Music Licensing & Rights: Please Try to Hit a Nail on the Head While Wearing a Blindfold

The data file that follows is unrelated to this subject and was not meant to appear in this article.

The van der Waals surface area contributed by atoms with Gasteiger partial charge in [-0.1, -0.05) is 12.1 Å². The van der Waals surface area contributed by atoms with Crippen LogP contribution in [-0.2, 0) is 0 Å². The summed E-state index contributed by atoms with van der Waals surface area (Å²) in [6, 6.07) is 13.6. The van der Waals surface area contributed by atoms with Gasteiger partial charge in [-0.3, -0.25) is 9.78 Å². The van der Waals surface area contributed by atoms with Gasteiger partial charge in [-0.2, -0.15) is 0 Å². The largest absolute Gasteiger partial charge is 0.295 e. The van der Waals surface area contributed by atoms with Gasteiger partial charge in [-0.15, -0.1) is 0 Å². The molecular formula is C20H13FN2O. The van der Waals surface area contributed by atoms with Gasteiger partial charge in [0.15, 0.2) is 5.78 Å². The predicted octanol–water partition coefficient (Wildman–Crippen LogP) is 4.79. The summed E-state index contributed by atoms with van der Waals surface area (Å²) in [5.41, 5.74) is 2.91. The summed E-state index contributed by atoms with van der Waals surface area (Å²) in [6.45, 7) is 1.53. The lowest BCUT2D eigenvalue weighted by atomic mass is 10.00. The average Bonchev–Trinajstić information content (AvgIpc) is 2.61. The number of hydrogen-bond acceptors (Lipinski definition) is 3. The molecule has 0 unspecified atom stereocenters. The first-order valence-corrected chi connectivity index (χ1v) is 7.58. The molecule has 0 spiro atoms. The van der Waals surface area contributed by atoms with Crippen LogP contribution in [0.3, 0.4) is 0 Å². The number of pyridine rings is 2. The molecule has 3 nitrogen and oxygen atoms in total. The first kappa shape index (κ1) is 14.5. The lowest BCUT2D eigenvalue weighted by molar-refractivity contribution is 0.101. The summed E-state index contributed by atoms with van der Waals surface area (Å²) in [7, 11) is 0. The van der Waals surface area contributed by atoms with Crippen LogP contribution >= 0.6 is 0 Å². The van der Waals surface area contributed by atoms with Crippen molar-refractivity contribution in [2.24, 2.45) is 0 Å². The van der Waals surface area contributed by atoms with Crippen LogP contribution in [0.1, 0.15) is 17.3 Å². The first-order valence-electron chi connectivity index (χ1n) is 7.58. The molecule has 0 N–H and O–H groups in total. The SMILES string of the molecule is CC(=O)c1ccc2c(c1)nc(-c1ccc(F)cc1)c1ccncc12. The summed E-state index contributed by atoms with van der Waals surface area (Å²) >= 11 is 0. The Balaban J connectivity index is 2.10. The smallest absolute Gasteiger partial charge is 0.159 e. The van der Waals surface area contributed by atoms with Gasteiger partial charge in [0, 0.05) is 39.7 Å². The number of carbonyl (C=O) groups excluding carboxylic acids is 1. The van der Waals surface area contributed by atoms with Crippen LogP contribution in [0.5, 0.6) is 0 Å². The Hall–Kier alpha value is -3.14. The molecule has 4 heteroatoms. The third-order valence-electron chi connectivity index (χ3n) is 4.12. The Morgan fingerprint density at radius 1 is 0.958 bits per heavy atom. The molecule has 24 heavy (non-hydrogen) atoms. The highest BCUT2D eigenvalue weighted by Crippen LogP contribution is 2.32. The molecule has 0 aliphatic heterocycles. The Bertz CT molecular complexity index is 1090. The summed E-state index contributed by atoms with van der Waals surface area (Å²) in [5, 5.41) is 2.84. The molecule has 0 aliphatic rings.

Trying to find a model that ensures a profit in today’s music industry is like trying to hit a nail with a hammer with your eyes closed. If you swing with a ton of force and miss, you’re probably going to break your fingers, but if you hit the nail on the head, BINGO, your in. Some artists have exploited the market to create success, while other acts have been placed in the closet. Record labels are falling into a sink hole of debt trying to ring out how to make a smashing revenue in today’s market. EMI last year declared that it had losses over $800million. That’s freaky! Since the rise of the internet and file sharing, trafficking the use of sound recordings has only gotten more difficult. This is problematic for the record labels who seek to distribute music because it cuts out a revenue source. Downloading against the discretion of a song’s owner is against the law, even though we all do it. Even when one purchases a CD, he or she has limited rights to use and reproduce the music. This is because the music is copyrighted. A copyright is used by performers, songwriters, publishers, musicians, and performing rights organizations to create revenue and starts by breaking down musical copyright into two categories: 1) a sound recording and 2) a composition. A song’s copyright offers five licensing opportunities that can be generated into revenue streams. When someone or some business wants to use a song, he, she, or it must pay for the rights of use. A song creates revenue by licensing it’s print rights, performance rights, mechanical rights,master rights, and or synch rights. The funds are then distributed by performing rights organizations like ASCAP, BMI, and Soundexchange to the rightful recipient of funds. Different means of song use call for different persons to be paid. Some rights call for songwriters and publishers to be paid, while other rights call for the performer and musicians to be paid. The process of appropriating funds in the music industry can make one dizzy. Luckily, the International Federation of the Phonographic Industry has created a coding system, abbreviated as ISRC, to help hit the nail on the head. ISRC stands for the International Standard Recording Code, and it is a unique code that is imprinted into a music track or video recording upon mastering. It is issued to better track the number of song plays, generate royalty returns, and prevent piracy. The code never changes regardless of where the track is used or if the track changes ownership. The ISRC is registered with download sites, digital distribution companies, and collecting societies in order to manage digital repertoire and track commerce. Nielsen Soundscan is the enterprise that identifies where a track is played so proper dues can be paid. If the track turns up on some place without its ISRC code, or with a false code, then it’s a good indication that piracy may have taken place.At Slang,we encode all of our original works with an ISRC no matter what the track issued for. Perhaps a song gets some radio play, or the track is licensed to an entertainment company to be used for T.V., film, or a videogame. Soundscan keeps track of where the song is used to reassure us that we are receiving fair play. To turn any track into a vehicle in motion, post-production work is a must but all work could be lost if the track didn’t include the ISRC. Without it, the track could blow up, be pirated, and the royalty check wouldn’t be enough to fill up my gas tank.By: Jack Holland